jmgoyder

wings and things

“Chaos to Clear”

on February 3, 2015

“Chaos to Clear” is the name of a local organisation I discovered last week. The lovely woman, Dina, who is the boss/instigator of this innovative organisation, came out to the farm last week for a preliminary glimpse of the chaos and, much to my relief, told me that she had ‘seen worse’ which I found very reassuring!

In order to give Dina a bit of context, I described to her what I think must have happened over the last three years since Anthony moved to the nursing home in December, 2011, just after Ming finished high school. The first part of 2012 was consumed with Ming’s spinal surgery, blurry memories of adjusting to Ants being in a nursing home, enormously difficult efforts to bring Ants home as much as possible, and the decision to resign from my job as a university lecturer of nearly 20 years.

So, in retrospect, that first year was a blur of sorrow during which I probably just functioned in a low-ebb kind of way. During the second year, I began to lose control of the heartbroken house because I just didn’t love it anymore. I stopped winding Anthony’s beautiful chiming clocks; I stopped watering his ancient rose trees; I stopped ordering kerosene for the Aga, stopped getting wood for the fireplace, stopped many of the rituals we had in place (like polishing the silver and brass) because Ants wasn’t here anymore so nothing seemed to matter much. I think that those two years when I lost the plot in terms of organisation of the house was further problematised by my reluctance to get rid of Anthony’s hoard!

And now we are into the fourth year of Anthony’s life in the nursing home, my life out here on a farm he adored, and Ming (just turned 21 and managing the upkeep of the farm to some extent and employed full-time at a popular restaurant in our closest city/town), has become a life I don’t want any more.

I only told Dina little bits of this sob story as she and I decluttered the pantry (and that was a fantastic experience of culling!) But, in telling her these bits and pieces, it made me realise how the fact that Anthony no longer lives here in his own house, with his own things, has prevented me from de-cluttering his hoarded goods.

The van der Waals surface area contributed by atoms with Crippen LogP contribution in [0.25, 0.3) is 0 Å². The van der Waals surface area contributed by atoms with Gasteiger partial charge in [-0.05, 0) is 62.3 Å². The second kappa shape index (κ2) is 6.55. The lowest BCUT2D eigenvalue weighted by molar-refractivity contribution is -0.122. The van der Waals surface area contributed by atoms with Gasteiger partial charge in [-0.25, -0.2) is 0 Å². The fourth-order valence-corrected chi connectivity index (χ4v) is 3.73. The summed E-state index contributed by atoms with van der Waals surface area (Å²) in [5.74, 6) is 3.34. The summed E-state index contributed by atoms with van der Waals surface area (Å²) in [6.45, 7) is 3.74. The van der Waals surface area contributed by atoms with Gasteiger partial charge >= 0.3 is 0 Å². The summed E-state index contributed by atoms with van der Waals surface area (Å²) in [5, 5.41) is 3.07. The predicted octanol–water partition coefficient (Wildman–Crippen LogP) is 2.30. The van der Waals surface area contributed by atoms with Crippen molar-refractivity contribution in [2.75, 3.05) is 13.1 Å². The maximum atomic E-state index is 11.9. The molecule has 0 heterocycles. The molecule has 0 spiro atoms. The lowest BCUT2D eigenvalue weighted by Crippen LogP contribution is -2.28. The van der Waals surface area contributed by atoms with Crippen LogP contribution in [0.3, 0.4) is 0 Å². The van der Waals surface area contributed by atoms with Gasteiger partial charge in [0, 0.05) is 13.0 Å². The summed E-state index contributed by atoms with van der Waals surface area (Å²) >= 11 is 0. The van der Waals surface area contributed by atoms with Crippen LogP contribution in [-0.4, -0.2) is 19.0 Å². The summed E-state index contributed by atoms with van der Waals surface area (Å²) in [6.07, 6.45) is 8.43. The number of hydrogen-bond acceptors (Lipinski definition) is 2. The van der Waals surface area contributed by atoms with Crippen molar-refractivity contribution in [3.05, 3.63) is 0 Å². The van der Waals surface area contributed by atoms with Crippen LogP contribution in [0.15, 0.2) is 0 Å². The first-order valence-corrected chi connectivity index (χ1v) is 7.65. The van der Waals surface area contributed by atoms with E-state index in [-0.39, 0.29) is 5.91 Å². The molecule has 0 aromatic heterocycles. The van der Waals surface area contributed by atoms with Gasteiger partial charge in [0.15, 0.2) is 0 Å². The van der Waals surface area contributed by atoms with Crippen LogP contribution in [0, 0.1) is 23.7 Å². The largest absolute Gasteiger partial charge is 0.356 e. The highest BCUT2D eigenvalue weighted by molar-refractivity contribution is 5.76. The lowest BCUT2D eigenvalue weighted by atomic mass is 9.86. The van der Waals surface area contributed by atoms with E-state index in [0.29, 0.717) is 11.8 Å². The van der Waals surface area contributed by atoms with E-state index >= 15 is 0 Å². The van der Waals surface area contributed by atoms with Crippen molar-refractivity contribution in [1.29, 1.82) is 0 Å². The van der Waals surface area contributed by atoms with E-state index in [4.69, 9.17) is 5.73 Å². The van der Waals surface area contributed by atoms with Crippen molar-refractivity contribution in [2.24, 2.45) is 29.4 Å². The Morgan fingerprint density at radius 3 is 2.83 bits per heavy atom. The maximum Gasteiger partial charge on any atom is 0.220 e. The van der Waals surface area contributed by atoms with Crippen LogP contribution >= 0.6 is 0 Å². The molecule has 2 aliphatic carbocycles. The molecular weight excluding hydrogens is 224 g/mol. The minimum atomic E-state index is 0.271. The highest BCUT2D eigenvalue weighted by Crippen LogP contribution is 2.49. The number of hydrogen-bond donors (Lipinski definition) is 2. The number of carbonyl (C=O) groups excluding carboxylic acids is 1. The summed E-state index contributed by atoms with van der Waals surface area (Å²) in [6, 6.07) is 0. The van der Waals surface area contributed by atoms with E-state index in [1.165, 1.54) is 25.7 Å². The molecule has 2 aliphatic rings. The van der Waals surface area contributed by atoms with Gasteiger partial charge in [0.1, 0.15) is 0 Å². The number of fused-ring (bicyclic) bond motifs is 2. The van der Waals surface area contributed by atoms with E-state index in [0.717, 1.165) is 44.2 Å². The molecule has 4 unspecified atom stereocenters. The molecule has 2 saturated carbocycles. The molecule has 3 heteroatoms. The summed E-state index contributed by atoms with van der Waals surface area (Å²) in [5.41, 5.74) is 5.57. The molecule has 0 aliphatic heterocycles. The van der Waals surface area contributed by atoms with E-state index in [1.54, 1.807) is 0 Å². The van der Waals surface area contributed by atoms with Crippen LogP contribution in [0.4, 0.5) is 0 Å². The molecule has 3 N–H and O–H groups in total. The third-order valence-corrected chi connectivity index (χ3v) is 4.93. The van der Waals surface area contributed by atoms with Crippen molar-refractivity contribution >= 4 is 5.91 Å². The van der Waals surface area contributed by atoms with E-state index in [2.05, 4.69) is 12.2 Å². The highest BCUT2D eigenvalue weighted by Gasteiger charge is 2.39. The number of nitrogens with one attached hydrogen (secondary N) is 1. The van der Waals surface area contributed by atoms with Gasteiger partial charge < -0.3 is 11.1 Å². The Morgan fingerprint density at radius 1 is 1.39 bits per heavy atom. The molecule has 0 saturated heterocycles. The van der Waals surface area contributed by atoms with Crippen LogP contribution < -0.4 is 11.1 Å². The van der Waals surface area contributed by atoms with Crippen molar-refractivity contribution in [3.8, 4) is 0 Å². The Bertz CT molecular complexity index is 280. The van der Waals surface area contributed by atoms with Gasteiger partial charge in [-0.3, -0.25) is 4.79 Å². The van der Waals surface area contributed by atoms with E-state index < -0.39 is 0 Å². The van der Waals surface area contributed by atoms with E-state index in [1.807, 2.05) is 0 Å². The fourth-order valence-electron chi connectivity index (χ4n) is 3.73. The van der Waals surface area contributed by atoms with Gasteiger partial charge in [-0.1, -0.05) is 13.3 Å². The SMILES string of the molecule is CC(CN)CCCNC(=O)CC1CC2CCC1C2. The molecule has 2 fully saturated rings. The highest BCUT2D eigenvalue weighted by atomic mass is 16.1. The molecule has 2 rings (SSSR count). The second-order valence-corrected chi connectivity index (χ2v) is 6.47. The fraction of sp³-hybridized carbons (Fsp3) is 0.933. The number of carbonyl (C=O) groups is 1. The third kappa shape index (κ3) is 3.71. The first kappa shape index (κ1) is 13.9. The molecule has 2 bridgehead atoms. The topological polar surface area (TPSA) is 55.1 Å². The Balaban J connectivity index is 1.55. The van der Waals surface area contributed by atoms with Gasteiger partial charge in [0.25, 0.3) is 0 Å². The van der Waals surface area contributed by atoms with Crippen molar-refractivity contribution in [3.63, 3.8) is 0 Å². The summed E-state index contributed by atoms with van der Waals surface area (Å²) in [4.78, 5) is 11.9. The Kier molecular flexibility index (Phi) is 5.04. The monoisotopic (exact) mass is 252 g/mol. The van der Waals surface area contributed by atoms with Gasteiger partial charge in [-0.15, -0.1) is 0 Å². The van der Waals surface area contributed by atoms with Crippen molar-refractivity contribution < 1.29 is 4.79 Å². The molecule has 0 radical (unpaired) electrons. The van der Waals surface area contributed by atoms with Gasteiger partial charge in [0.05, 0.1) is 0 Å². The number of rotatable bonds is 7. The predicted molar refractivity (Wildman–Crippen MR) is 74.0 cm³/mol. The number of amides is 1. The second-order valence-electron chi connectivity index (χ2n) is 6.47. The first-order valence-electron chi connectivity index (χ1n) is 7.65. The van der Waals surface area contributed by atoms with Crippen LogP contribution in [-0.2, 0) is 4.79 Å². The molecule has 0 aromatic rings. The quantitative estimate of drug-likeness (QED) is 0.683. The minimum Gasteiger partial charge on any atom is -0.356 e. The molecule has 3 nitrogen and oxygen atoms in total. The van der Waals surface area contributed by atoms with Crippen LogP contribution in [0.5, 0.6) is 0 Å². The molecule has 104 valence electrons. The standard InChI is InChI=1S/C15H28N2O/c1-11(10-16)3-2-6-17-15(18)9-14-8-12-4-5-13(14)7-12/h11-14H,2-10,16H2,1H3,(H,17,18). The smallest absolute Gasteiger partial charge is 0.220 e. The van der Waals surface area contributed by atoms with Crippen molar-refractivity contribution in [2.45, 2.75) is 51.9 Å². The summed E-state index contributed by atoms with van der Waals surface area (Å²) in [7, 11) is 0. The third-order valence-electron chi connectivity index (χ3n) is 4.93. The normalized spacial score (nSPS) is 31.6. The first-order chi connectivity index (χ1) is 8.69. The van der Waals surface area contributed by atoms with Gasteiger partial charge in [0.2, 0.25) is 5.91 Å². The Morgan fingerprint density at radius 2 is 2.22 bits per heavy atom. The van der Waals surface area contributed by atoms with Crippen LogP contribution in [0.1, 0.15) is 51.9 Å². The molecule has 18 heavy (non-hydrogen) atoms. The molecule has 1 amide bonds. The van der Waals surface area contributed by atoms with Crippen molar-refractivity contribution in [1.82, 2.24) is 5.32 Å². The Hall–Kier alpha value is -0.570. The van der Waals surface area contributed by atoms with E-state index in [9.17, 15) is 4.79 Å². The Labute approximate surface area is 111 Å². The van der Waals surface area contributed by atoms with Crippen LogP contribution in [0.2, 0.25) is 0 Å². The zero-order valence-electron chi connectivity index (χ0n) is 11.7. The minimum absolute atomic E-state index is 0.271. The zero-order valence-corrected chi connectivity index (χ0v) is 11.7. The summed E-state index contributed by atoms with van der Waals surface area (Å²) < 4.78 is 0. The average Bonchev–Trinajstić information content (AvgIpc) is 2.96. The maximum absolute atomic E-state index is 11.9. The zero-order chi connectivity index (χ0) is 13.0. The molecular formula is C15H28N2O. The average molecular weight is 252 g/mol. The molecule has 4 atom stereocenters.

This morning, I got up really early to clear the floor of the pantry, vacuum and mop it before Dina even arrived! I got the impression from her that she had wanted to de-clutter the floor – haha too late – and I told her she had inspired me! We then worked together – Dina, Ming and me – to classify everything as either (1) rubbish; (2) to be given away; and (3) to be valued by an antique person.

In just three hours, a pantry was transformed from a kind of chaotic junk room into a place of organisational bliss! There were a few glitches, of course, because Ming wanted to check every single bag/box of rubbish I had thrown onto the ute to take to the dump tomorrow. To his credit, he did find two unopened toothbrushes and a brass toast rack, but he also dumped things like banana holders, a multitude of rags, crappy old boxes of crappy old crap, and and some cracked china.

We also found a magnum of unopened Bollinger from before I was born!

Thanks so much, Dina, for helping us sort things out!


38 responses to ““Chaos to Clear”

  1. susanpoozan says:

    Well done for taking action, you must feel so very much better.

  2. KDKH says:

    Doesn’t it feel better? Good job! My husband and I need to do the same thing in our garage.

  3. cecilia says:

    What a find! can you email me? celima.g.7@gmail.com I would love you to do a little easy going guest post for the kitchens garden. Just about your wee farm, or maybe even Mings dairy farm, whichever suits.. tell us a little of rural life in australia.. what do you think?

    c

  4. bulldog says:

    I can understand the chaotic turn of things… difficult to keep up enthusiasm when the future has so many unknowns in it… but it sounds as though you have your urge back and that must be a good feeling…. is it your intention to keep the farm? Will Ming want to farm full time in the future?? Must be difficult to make decisions at this stage, but probably a reality that you have to face in the future…

    • jmgoyder says:

      We lease the farm to our wonderful dairy farmer neighbours so we ourselves aren’t farming as such and Ming (who was milking for the neighbours) can’t do so anymore due to his back, so, yes, some decisions to make down the track.

  5. What a great organisation.

  6. Rhonda says: